We then close the cooker up and shut down the air vents to almost closed. The cooker gets up to around 400°F when we dump the lump in from the starter, so we want to calm things down a bit. Meanwhile, we go take the butt out of the fridge and bring it out to the cooker along with a drip pan. (We used to put water in the drip pan under the mistaken impression that it would keep the meat moist, but that's a myth. Water is used in metal smokers to help regulate the heat, not to keep the meat moist. Some folks put sand in their water pan because it doesn't evaporate. You don't need to add moisture in a kamado-style cooker nor do you need to add a heat sink to aid with temperature regulation.) We used to place the butt on a V-rack, but now we just place it on the cooking grid.

For our first butt, we didn't use any rub, deciding to just let things play out see what we got. Nowadays, we are big fans of slathering the butt in cheap yellow mustard followed by a generous coating of Dizzy Pig Coarse Gring Barbecue Run. There are million rubs out there, so we'll leave that choice up to you. However you have prepared your butt, bring it out ready to place in the cooker.

When ready to start cooking, open the cooker and put a plate setter upside down on top of the fire ring. Place a drip pan on the plate setter underneath the butt in order to catch drippings and keep things a little neater. Place the grid on the plate setter's legs over the drip pan and finally your butt on top of the grid. Insert your temperature probe, making sure not to let it near the bone (if you are using a bone-in butt, of course). If you feel the need, you can protect your thermometer probe's cable by placing a layer of foil beneath it where it might be exposed to direct heat from the fire. Then close your coooker.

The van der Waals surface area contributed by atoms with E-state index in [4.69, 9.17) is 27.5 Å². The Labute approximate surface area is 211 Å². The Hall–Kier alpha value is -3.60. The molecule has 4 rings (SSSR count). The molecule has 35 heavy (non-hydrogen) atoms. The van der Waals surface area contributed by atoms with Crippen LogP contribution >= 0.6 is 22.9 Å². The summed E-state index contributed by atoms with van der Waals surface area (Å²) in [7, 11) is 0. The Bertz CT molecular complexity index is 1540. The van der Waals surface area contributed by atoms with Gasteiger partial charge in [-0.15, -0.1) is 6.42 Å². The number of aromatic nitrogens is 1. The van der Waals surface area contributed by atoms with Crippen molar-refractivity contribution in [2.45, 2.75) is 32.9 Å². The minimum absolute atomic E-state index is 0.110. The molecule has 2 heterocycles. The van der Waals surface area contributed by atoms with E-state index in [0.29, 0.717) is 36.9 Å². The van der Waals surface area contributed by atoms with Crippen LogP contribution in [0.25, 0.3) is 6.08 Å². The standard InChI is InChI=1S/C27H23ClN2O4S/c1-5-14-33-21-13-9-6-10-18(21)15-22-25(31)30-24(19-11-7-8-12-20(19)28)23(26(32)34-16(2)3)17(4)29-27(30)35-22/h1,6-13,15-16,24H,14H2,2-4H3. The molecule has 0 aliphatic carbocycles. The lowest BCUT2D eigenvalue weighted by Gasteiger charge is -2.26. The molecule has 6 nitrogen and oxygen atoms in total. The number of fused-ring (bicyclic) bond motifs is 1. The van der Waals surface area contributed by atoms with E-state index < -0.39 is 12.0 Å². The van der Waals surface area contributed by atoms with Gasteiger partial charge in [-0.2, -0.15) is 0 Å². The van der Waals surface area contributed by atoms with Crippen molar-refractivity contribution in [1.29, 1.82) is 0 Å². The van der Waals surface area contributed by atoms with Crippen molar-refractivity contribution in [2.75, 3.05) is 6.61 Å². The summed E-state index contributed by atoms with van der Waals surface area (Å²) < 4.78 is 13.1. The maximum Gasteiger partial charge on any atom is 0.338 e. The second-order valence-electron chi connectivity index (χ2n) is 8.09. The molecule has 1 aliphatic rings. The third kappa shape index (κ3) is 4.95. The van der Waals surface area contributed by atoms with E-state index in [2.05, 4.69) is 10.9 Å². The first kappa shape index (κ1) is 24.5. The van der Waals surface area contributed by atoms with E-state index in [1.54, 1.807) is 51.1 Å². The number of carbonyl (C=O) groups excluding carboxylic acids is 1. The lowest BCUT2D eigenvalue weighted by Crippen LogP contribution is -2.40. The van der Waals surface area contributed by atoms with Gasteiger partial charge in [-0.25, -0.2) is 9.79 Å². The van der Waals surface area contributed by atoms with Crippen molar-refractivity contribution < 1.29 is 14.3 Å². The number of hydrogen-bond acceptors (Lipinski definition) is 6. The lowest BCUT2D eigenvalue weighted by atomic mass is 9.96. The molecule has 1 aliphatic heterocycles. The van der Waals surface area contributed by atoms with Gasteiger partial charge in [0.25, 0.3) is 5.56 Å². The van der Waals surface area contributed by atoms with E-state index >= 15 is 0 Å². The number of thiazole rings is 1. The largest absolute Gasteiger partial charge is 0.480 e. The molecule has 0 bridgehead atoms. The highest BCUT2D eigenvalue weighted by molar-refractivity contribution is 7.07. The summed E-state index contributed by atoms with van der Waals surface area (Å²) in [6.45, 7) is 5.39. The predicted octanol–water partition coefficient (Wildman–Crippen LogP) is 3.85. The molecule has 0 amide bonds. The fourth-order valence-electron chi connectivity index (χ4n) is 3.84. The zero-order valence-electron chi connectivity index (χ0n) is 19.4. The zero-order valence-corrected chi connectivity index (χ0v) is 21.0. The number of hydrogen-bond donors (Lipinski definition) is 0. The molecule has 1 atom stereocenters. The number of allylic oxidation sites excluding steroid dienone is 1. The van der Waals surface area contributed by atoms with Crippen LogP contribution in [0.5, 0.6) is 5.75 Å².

By the time you have done all this, your cooker should have dropped down below 200°F. Open the lower vent about an inch and the daisy wheel open, meaning the sliding lid is closed, but the rotating part is open. When the temperature reaches 210, shut the lower vent to about 1/4 inch and the the daisy top to about 1/2 open. Now, it's just basic temperature control. You want to get the cooker to 220-250°F.


Part III - The Cook
This next part shouldn't be too hard. When you are convinced you have your cooker stabilized between 220° and 250°F, go to bed. Ok, you can check it a couple of times before you go to bed to ensure the temperature is stable, but THEN go to bed. If you have built a good fire, it won't go out. If you have stabilized the temperature, it won't run away from you. That said, we are huge advocates of using temperature control devices like the BBQ Guru, SMOBOT and Flame Boss controllers. They work like a charm and give you peace of mind. So, if you have 'em, use 'em.

When you wake up, your cooker should still be at the temperature that you left it. The meat should be in the 160's. Leave it alone. Be a good boy or girl and don't open your cooker until the meat hits 200°F and it's time to eat. That means don't open it even once. (If you are having guests over, you can impress them by waiting for the time to take the butt out of the cooker and telling that you haven't opened the cooker since the night before when you first put the meat in the cooker. Tell them you have no idea what you will find when you lift the lid. They should be impressed when you do lift the lid.)